Given his earnings, his performance is, well, not so sterling.
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Experts in the way companies are run point to two main causes of excessive executive pay. One is a reality of corporate life: The CEO is, almost always, also the chairman of the board. Board members set the level of CEO pay, yet they report to the chairman, which means they have to rein in their own boss’s salary—an unenviable and perhaps impossible task. The second cause of overly high pay is that on most boards few outside directors own more than a handful of shares. Therefore, the argument goes, they’re often asleep at the corporate-governance switch.
Well, if the experts are to be believed, then Sterling Commerce ought to be the best-run company around. Since October 1996 the Dallas-based software maker has had a chairman who isn’t its CEO, though he used to be: Sterling L. Williams. In that role Williams can presumably ride herd on his successor as chief executive, Warner C. Blow. Moreover, two of the company’s outside directors, brothers Sam Wyly and Charles J. Wyly, Jr., both own a lot of Sterling Commerce stock.
Alas, in terms of pay versus performance, Sterling Commerce isn’t well run—not hardly. Within eleven days of resigning as CEO and taking over as chairman, Williams received an option on 1 million shares of stock at $25.50 a share. (As of January 27, 1999, he had not exercised those options. On April 1, 1999, when Sterling’s stock price was $30.06, Williams’ profit on paper would have been $4.56 million.) That came on top of a salary for the 1997 fiscal year (which ended September 30, 1997) of $650,000 and a bonus of $250,000. Indeed, during fiscal year 1997 Williams made more than Blow—who earned $550,000—even though Blow was running things. And during that same fiscal year, the Wyly brothers were also granted large stock options of their own: 1 million shares for Sam and 500,000 for Charles (the share price of those options was not made public by Sterling, though more than likely it was the same price that Williams was offered). These munificent grants came on top of their usual fee for serving as an outside director. Curiously, no other outside director received such special treatment.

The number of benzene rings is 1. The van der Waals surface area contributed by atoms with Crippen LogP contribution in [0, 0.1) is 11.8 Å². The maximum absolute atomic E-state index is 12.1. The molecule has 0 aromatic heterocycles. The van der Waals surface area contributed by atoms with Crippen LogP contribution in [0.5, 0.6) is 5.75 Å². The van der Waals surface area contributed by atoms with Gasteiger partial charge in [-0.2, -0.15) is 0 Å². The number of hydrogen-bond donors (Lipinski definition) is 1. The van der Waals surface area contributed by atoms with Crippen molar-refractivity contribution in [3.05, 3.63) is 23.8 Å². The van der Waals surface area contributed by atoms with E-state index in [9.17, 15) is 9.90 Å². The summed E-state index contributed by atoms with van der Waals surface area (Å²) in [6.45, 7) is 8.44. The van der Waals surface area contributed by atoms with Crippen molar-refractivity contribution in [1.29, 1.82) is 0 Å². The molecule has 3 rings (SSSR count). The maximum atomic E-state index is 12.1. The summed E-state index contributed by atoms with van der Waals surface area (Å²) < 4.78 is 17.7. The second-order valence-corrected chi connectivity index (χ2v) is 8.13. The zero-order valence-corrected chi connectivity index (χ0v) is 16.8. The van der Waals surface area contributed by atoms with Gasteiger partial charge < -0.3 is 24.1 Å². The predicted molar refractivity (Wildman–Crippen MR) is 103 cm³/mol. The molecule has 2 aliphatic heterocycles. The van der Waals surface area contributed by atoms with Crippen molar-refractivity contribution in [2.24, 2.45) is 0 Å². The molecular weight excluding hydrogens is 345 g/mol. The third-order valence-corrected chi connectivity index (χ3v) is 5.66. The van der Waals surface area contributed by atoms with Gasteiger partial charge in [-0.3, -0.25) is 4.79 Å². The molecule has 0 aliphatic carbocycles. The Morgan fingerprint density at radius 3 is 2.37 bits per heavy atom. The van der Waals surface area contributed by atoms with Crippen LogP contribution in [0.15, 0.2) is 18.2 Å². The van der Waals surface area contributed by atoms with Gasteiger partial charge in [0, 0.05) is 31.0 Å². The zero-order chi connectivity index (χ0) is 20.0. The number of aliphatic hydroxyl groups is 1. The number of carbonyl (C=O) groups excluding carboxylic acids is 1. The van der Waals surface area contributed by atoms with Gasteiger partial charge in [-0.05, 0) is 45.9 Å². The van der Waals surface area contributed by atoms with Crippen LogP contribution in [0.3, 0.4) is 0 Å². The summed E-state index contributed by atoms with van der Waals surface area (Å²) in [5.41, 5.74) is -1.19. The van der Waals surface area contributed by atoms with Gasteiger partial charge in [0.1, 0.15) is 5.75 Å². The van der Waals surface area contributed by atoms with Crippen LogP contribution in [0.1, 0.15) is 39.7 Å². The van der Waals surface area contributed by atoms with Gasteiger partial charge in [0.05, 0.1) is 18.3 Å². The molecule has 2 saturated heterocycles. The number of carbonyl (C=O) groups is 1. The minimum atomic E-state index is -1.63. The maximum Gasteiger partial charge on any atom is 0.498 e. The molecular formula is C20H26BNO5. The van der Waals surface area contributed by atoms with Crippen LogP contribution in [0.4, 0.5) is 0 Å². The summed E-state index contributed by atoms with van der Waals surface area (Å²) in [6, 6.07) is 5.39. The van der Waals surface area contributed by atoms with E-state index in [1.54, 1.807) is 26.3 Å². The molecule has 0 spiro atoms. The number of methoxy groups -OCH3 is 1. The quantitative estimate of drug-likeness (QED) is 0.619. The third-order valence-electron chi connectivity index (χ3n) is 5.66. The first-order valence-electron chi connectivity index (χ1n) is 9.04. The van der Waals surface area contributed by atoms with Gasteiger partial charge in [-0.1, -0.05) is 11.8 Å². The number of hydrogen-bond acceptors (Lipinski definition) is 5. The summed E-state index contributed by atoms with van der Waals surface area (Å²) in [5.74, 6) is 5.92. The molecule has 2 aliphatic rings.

Outraged? It gets worse. In fiscal year 1998 Williams negotiated a consulting contract that entitles him to an annual fee of $800,000 for presiding over board meetings and assorted other duties. He also gets to continue receiving incentive bonuses, certain employee benefits, and an office staffed with secretarial help. Moreover, anytime Williams wants to lay down his heavy burden, he is eligible to receive at least $800,000 a year for seven more years. By contrast, Williams’ “subordinate,” CEO Blow, received a salary of only $700,000 in fiscal year 1998.
With all that overhead, you might expect poor performance. And you’d be right. Between March 8, 1996, when the company went public, and April 1, 1999, when the research for this article was completed, a Sterling Commerce shareholder would have earned a compounded annual total return (counting both stock-price appreciation and reinvested dividends) of a scant 1.2 percent a year. By contrast, an investment
in the S&P 500 Index would have yielded a compounded return that was more than 23.7 times higher, or 28 percent a year. Compared with the companies that make up the S&P 500, Sterling Commerce’s performance would have ranked it in approximately the twenty-second percentile of the distribution, meaning that 78 percent of the companies in the index outperformed it. Face it: An investor in Sterling Commerce would have earned twice the return by investing in risk-free T-bills.
So maybe the experts are wrong. Maybe it doesn’t take a non-CEO chairman and stock-stuffed outside directors to govern a company well. Maybe it just takes people who understand that when you pledge to look out for your shareholders, you’re obligated to do just that.